NCLEX Study Guide: Cushing’s Syndrome



A group of clinical abnormalities known as Cushing's syndrome, also known as Cushing's disease, hypercortisolism, or adrenal hyperfunction, are brought on by excessive levels of adrenocortical hormones, particularly cortisol or related corticosteroids, as well as, to a lesser extent, androgens and aldosterone. 


The prognosis is bad in individuals who are untreated and those who have an incurable ectopic corticotropin-producing cancer, depending on the underlying reason.


Causes


Cushing's syndrome has the following causes:


Excess. Cushing's syndrome is caused by excessive corticotropin synthesis and the subsequent hypertrophy of the adrenal cortex in about 70% of cases.

Tumor. The remaining 30% of patients develop Cushing's disease as a result of a benign cortisol-secreting adrenal tumor.


Clinical Signs and Symptoms


Depending on the adrenocortical hormone involved, Cushing's syndrome alters several bodily systems, similar to other endocrine illnesses.


Muscle weakness. Hypokalemia or a decrease of muscle mass through accelerated catabolism are the causes of muscle weakness. 


Buffalo hump. The Cushing's triad symptoms include the buffalo hump, which are fat patches on the upper back.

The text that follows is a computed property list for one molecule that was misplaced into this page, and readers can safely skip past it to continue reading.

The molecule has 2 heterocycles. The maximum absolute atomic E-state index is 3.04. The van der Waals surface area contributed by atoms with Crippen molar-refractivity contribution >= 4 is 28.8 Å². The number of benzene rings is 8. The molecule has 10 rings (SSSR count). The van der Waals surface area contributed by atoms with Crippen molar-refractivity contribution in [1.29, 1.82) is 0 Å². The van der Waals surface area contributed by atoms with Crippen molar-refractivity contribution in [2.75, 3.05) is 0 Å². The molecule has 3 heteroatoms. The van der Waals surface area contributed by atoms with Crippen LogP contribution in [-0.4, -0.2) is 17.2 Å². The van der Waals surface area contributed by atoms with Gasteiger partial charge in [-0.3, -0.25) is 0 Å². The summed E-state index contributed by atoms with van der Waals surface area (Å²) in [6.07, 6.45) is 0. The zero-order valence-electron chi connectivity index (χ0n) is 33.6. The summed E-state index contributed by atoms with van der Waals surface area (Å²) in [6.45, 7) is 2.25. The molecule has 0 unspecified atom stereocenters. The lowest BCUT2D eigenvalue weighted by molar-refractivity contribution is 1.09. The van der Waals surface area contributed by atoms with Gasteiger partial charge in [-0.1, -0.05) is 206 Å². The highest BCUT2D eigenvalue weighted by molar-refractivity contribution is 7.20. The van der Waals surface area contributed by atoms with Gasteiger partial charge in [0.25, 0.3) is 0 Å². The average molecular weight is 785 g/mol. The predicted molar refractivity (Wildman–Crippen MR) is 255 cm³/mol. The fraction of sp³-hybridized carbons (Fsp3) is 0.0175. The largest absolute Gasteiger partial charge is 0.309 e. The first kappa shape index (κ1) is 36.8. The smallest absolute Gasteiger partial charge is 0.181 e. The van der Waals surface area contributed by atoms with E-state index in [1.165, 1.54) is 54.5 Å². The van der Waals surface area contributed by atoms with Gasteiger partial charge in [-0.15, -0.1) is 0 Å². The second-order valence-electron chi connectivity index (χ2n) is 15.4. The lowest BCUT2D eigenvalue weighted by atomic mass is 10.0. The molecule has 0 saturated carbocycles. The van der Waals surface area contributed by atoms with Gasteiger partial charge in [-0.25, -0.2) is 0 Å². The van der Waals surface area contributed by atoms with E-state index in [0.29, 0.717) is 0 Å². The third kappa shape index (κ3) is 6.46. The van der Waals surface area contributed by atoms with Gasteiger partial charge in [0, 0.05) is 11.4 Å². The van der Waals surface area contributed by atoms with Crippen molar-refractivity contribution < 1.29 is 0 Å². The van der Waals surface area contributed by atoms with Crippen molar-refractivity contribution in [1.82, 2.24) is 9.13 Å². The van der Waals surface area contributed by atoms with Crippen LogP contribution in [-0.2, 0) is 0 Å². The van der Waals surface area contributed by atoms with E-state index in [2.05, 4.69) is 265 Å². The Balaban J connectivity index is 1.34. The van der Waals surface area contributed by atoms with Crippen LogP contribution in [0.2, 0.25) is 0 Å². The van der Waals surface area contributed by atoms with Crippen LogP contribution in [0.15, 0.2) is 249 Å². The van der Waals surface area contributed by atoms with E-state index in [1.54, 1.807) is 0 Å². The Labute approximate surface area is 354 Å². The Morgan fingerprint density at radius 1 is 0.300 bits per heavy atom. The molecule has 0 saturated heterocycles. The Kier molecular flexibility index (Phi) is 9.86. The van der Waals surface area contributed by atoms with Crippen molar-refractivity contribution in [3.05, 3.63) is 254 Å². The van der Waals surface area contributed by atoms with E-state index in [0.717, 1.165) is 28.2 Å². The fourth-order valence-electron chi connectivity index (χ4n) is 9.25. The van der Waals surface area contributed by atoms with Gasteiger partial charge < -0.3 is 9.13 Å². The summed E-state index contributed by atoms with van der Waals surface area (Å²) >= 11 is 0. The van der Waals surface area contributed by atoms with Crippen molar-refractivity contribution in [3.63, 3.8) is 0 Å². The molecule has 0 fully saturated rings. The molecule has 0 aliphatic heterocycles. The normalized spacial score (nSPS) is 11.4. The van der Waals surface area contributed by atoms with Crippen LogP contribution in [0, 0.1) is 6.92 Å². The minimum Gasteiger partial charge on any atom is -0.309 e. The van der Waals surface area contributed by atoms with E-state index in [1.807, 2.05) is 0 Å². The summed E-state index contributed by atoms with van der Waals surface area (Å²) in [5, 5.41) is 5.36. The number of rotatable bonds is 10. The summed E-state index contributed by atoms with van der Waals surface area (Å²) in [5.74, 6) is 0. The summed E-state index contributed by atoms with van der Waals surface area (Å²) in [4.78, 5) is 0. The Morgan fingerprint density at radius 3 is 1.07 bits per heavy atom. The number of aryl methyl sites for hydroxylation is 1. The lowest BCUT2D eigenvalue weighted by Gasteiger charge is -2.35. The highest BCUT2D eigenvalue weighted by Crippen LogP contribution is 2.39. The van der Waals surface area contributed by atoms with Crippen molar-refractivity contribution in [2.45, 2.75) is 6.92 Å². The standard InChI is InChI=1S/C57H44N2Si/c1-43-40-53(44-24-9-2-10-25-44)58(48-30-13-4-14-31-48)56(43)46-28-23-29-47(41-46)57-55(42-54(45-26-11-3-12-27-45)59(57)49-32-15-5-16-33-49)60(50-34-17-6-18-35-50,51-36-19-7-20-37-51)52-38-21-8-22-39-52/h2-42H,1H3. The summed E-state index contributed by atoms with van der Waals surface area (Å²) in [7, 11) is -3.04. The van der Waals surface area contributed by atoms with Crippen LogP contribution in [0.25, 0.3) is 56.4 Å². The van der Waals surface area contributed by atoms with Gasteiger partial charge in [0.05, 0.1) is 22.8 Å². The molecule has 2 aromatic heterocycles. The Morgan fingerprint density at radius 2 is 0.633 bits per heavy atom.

Moon face. The Cushing's triad includes the moon face, which is characterized by excessive facial fat.


Complications


Cushing's syndrome complications include the following:


Addisonian crisis. The addisonian crisis and adrenal hypofunction are risks for the Cushing's syndrome patient whose symptoms are managed by stopping corticosteroids, having an adrenalectomy, or removing a pituitary tumor.


Adverse effects of adrenocortical activity.  By keeping an eye on laboratory results and daily weights, the nurse evaluates the patient's fluid and electrolyte status.


Evaluation and Diagnostic Results


These tests are used to look for Cushing's syndrome:


Low-dose dexamethasone suppression test.  An oral dose of dexamethasone (1 mg) is given at late in the evening and plasma cortisol levels are measured at 8 a.m. the following morning. This procedure typically confirms the diagnosis of Cushing's syndrome.


Stimulation test. In a stimulation test, the administration of metyrapone, which prevents the adrenal glands from producing cortisol, evaluates the hypothalamus' and pituitary gland's capacity to recognize and address low levels of plasma cortisol by increasing corticotropin production.


Imaging studies. Adrenal tumors are localized by ultrasound, CT scan, or angiography, which can also spot pituitary tumors.


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